July 10, 2012
“What’s in the box”?
“Drugs,” The detective replied, indignantly stone-faced.
“Like cocaine?” I forced the words out. It felt like Tabasco Sauce was being directly applied to my heart. Of course I knew it wasn’t cocaine. Alone in the kitchen with a box of narcotics, I assessed my options as the police entered the house: Lawyer up or play dumb. To answer Dr. Dre’s question from The Watcher, I have no Tupac in me.
How convincingly naïve can I make myself appear?
”Please Mister Officer, I don’t know anything: I just graduated from college last month, I’m just a kid.” The genetic programming of suburban white-folks incarnate.
“Marijuana” he said, emotionless, sizing me up, most likely wondering if I could actually be this stupid. Here I was, front and center, playing the role of Anthony Collins in the Jerome Simpson drama.
Wrong place, wrong time.
My friend, for the sake of his identity, let’s just call him “Dumbass,” had a small quantity of pot shipped in the mail from California to Massachusetts. In hindsight, I was golden: The package didn’t have my name on it, I wasn’t on the lease of the home, and I wasn’t the one to greet the mailman.
No, that was all Dumbass.
Hi, federal postal worker, thanks for the drugs, have a great day!
Logic goes out the window when you are being threatened with a Class D felony and a one-to-five year prison sentence. Fortunately, that Dumbass is quite the mensch. There is something to be said about the people who take responsibility for their own stupidity.
We sat in a meadow for a while. I went to the gym, burned about 2,000 calories in what must have been the best work out of my life. By 10 p.m. I was on my sixth drink. By midnight I had texted every girl in my phonebook until one had finally agreed to come over, Unique Avocado. An otherwise meaningless day, whose only impact upon my life is that it has become one of my better “hey, remember that time” moments.
What did I learn? To be afraid.
It’s hard to imagine a scenario where four 23-year-olds and a small quantity of marijuana calls for 10 detectives, but hey, federal law was knowingly broken, so I suppose it’s also difficult to create a victim.
The usage of weed in and out of itself is a victimless crime — we all know that. Why bother stating the obvious about how the enforcement of marijuana laws have been among the greater injustices in the history of this country.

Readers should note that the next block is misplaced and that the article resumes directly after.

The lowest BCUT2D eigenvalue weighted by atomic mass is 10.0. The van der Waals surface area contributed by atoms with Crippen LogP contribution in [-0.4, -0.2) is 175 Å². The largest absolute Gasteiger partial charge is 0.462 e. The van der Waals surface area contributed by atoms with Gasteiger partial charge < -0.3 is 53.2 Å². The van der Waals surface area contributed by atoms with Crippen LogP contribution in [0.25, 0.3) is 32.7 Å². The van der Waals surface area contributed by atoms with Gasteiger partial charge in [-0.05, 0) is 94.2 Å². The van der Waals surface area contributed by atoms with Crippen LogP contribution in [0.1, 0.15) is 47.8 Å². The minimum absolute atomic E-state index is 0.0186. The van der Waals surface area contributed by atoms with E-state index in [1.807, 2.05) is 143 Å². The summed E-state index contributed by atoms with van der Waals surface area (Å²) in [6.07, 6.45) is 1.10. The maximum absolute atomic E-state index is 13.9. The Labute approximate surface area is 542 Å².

The NBA has its own Dumbass. Well, to be fair the NBA has no shortage of dumbasses, but one dumbass stands out in the vastness of DUI’s, spousal abuse, sex offenses, handguns and occasional homicides: Milwaukee Bucks Center Larry Sanders.
For exercising his own harmless idiocy, Sanders was suspended for 12 games in January after testing positive a fourth time for marijuana. The suspension, which was officially ended on Feb. 11, cost Sanders a total of $1.2 million, and has raised questions regarding whether or not the Bucks talented but listless big man will be welcomed back by the team following the All-Star break. A buyout is reportedly on the table.
It’s rather ironic. Jason Kidd, the team’s head coach and convicted spousal abuser and drunk driver, can look down his nose at Sanders.
The dude likes getting high; most of the NBA does. Remember back in 2001 when Charles Oakley estimated that 60-percent of the league smokes pot? Similar to my Dumbass, I can’t defend Sanders as a victim: He has been caught breaking NBA policy on four separate occasions, of course he is going to be punished.
Yet I can’t help but to feel a kinship with him.
Look at the inconsistencies in the NBA’s disciplinary policy and tell me Sanders punishment fits his crime:
• 2014, Dante Cunningham, arrested on charges of domestic assault: no suspension, signed by the Pelicans three days later.
• 2013 Ty Lawson, arrested on charges of spousal abuse and property damage: no suspension.
• 2013 Jared Sullinger, arrested for domestic assault: no suspension.
• 2012 Metta World Peace, suspended seven games for elbowing James Harden in the head.
• 2012 Jordan Hill, arrested for domestic assault, pleads down to a misdemeanor charge: no suspension
• 2010 Lance Stephenson is charged with assault after pushing his girlfriend down a flight of stairs: no punishment.
• 2009 J.R. Smith, seven game suspension for reckless driving.
• 2007 Stephen Jackson, seven game suspension for firing a gun outside of a strip club.
• 2003 Rasheed Wallace, seven game suspension for threatening NBA official Tim Donaghy in a parking lot.
It appears basketball’s governing body is more concerned with natural vegetation than it is with violence. My position can best be articulated by Sanders, who had this to say following his 2014 suspension for his third offense:
“It’s something I feel strongly about, just to let you know something personal about me… I will deal with the consequences from it… It’s a banned substance in my league. But I believe in marijuana and the medical side of it. I know what it is if I’m going to use it… In a lot of ways we’ve been deprived.. You can’t really label it with so many other drugs that people can be addicted to and have so many negative effects on your body and your family and your relationships and impairment. This is not the same thing.
“The stigma is that it’s illegal.”
Professional sports at their best are a vehicle for social reform. Fresh faced Adam Silver, with his progressive stance on gaming, his swift reaction to Donald Sterling and his promise for more punitive consequences to domestic violence represents a cause for optimism: more discipline for the Jeff Taylors of the basketball world, less for criminally clean recreational smokers.
In a moment of clear headedness I asked the detective interrogating me if he thought marijuana should be legalized. His response: It would make my job easier, but people are making money off of it.
What nonsensical hogwash.